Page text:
How has your guys held up over the years?
My mid 2007 24" iMac is still operating like new. I've found that following Apple's instructions for maintaining it such as running Software Update often and updating the OS as needed. I've upgraded from Tiger to Leopard to Snow Leoard to Lion and now Mountain Lion, all by following Apple's instrucitons. The only modification I've done to the hardware was upgrade to 6GB of RAM (the max for my model). IMHO 5 years is a reasonable expectation.

BTW you will go through a learning curve coverting from a PC, most of that will be trying to break old habits of trying to get the Mac to run OK by treating it like a MS Windows box. Avoid antivirus or other "improvment" software and let OS X run as it was intended to, it doesn't need to be tweaked, reinstalled or anything else. If you let your machine just run it will reward you. Almost all the problems users on this and other tech support forums have can be traced back to the user downloading or otherwise tweaking the system outside Apple's recommendations.
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Old Oct 16, 2012, 02:27 PM   #7
mslide
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That depends on what you plan on using it for. If you're talking about simple things (e.g. web browsing, email, iTunes, Office), then a 5 year old iMac will work perfectly fine today. My late 2006 Macbook, with an SSD, does all of those things quite well and feels almost as snappy as a new machine. If you mean more graphics/cpu intensive things, well that's different.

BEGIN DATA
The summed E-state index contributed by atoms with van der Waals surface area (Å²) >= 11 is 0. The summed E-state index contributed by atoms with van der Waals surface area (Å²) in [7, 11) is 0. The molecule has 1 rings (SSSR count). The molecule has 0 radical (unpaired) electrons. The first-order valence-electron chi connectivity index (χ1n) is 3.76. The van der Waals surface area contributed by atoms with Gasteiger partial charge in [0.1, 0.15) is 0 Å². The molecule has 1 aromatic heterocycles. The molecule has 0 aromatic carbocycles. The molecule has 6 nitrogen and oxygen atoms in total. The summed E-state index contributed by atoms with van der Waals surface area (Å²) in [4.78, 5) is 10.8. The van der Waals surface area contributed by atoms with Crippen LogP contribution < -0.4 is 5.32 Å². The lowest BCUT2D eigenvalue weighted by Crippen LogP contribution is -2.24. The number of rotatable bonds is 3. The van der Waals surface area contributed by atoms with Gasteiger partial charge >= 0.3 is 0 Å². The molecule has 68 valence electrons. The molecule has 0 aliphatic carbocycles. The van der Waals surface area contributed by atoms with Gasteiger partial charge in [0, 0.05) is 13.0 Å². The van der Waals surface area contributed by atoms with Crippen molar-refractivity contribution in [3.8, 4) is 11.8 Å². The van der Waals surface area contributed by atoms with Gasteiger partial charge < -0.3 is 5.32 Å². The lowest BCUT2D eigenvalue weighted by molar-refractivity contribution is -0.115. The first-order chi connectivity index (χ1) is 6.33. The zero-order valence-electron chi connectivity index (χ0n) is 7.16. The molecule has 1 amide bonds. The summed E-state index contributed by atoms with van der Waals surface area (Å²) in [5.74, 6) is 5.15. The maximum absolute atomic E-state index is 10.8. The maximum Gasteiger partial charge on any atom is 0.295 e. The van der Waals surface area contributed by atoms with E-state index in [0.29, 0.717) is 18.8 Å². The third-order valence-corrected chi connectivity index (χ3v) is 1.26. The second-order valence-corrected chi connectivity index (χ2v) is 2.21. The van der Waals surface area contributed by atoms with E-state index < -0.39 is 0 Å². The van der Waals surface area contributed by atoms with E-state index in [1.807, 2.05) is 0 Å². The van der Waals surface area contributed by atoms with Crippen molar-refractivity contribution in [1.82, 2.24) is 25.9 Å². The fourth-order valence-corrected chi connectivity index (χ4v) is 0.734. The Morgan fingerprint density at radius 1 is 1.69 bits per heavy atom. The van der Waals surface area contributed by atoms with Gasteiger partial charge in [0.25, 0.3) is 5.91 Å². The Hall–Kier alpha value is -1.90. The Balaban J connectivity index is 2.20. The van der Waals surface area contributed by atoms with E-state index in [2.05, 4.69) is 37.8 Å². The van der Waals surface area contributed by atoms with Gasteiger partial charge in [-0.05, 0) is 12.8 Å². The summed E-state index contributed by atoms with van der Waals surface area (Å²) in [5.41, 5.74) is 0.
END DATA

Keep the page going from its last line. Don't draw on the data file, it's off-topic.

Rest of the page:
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Old Oct 16, 2012, 02:33 PM   #8
Yamcha
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My parents have a iMac 2006 Core Duo, & It's still working perfectly..
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Old Oct 16, 2012, 02:35 PM   #9
flopticalcube
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I have had experience with 4 iMacs so far. The newest one was purchased for my daughter last year as a refurb and is working with no issues. My sons' iMacs where purchased new in October 2007. One had the infamous "freezing iMac" problem with a faulty GPU card and was serviced in November of that year. 3 years later the HD of the other iMac began to fail so I replaced both with 1TB drives. They have since been sold on. My daughter's original iMac, late 2006 model purchased as NIB in late 2007, now belongs to my father. It has developed an issue with the graphics card that occasionally causes the machine to freeze on reboots. I replaced the hard drive in that machine as well in 2010.
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Old Oct 16, 2012, 02:49 PM   #10
WilliamG
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my 2009 27" iMac is going strongly. Replaced the hard drive for an SSD as soon as I got it in 2009, and upgraded to 16GB RAM. Not had one issue with it
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Old Oct 16, 2012, 02:49 PM   #11
Payton
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I have a 2005 iMac G5 20'' that still works great. This was my first Mac.

It runs Leopard and the hard drive was replaced a couple years back, but it has no issues. I gave it to my mother and she uses it daily. For her purposes, it works just fine.